Posted by: rcottrill | February 20, 2013

Beautiful Isle of Somewhere

Words: Jessie H. Brown Pounds (b. Aug. 31, 1861; d. Mar. 3, 1921)
Music: John Sylvester Fearis (b. Feb. 5, 1867; d. Sept. 2, 1932)

Links:
Wordwise Hymns (Jessie Pounds and John Fearis)
The Cyber Hymnal

Note: According to the list of songs in the Cyber Hymnal, there are about four dozen songs whose titles begin with the word “beautiful.” This one from 1897 has been criticized for its vague sounding “somewhere” about heaven, but the Wordwise Hymns link explains Mrs. Pounds’ intention. And the Wordwise Hymns link to composer John Fearis has a rendition of the song by fine British tenor Harry Secombe.

We can surely agree with Jessie Pounds that heaven is somewhere. But though it’s quite clear that heaven is a real, concrete “place” (Jn. 14:2-3), called a “city” numerous times in the Bible (Heb. 12:22; Rev. 21:2), we do not know the precise location of it.

Many texts refer to heaven as being “up,” and tell us that is where the Lord Jesus has gone to prepare a place for us.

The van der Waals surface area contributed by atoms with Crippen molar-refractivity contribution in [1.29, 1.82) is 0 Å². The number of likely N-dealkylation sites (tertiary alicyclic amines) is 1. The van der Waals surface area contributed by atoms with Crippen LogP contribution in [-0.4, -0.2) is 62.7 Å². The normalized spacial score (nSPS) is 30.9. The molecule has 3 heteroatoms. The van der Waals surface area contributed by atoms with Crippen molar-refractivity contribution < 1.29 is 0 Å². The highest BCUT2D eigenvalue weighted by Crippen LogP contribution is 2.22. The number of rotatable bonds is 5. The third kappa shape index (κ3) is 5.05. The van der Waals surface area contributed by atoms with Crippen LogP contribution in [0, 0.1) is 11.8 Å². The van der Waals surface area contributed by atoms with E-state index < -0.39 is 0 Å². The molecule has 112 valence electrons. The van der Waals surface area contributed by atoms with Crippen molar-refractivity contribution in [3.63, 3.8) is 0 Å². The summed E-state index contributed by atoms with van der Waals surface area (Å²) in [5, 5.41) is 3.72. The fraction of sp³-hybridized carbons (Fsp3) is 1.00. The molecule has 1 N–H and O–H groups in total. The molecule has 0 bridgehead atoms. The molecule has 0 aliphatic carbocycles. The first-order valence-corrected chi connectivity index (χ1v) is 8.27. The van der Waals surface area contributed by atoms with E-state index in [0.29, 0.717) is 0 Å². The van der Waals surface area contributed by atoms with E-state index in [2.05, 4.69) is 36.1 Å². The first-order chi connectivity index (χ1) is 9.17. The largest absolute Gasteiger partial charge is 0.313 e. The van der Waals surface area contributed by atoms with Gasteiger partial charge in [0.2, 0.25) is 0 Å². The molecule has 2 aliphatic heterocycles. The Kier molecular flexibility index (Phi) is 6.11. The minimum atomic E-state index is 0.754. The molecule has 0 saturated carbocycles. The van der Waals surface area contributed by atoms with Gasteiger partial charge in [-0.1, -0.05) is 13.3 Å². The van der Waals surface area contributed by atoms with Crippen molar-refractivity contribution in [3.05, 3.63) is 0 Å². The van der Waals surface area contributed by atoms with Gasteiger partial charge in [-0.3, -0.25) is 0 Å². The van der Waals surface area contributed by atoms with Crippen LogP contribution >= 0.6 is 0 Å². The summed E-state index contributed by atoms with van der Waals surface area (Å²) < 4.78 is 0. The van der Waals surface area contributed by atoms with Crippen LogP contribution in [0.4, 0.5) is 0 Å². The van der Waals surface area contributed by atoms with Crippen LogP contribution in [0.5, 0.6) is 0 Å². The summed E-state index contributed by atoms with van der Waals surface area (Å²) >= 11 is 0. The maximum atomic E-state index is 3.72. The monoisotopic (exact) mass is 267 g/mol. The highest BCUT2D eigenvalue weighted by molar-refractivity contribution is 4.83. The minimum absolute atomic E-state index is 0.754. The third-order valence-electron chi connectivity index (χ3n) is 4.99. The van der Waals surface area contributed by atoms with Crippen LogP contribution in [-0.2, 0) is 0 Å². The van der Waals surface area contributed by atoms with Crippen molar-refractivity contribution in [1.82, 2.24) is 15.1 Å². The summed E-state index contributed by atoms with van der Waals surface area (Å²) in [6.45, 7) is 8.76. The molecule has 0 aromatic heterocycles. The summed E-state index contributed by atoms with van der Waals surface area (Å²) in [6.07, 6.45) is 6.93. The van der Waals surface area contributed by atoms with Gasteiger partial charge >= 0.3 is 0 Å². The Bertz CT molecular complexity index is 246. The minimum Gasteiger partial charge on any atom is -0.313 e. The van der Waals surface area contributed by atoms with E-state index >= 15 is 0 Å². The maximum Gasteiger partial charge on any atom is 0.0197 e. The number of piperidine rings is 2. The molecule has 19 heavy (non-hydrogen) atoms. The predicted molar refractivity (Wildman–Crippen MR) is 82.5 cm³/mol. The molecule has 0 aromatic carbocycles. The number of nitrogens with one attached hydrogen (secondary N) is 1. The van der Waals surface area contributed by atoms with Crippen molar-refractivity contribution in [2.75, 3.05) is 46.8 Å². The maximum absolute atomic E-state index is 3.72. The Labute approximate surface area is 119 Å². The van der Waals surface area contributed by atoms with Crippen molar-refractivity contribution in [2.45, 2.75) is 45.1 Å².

“Now when He had spoken these things, while they watched, He was taken up, and a cloud received Him out of their sight. And while they looked steadfastly toward heaven as He went up, behold, two men stood by them in white apparel, who also said, ‘Men of Galilee, why do you stand gazing up into heaven? This same Jesus, who was taken up from you into heaven, will so come in like manner as you saw Him go into heaven’” (Acts 1:9-11; cf. II Cor. 12:2, 4; I Thess. 4:17; I Tim. 3:16; Rev. 4:1; 11:12; 12:5).

But even so, that does not completely solve the problem. How can the heavenly city be “up” from everywhere on earth? Up from North America, and up from Australia too?

Or are we to deduce that, since it’s called “the heavenly Jerusalem” (Heb. 12:22), it is “up” above the earthly Jerusalem? (This idea would seem to me to have some merit.) Another possibility is that the heavenly city exists in a different dimension entirely, and earthly directions are inadequate to describe where it is. That we’re simply to understand “up” in the sense of beyond this earthly sphere.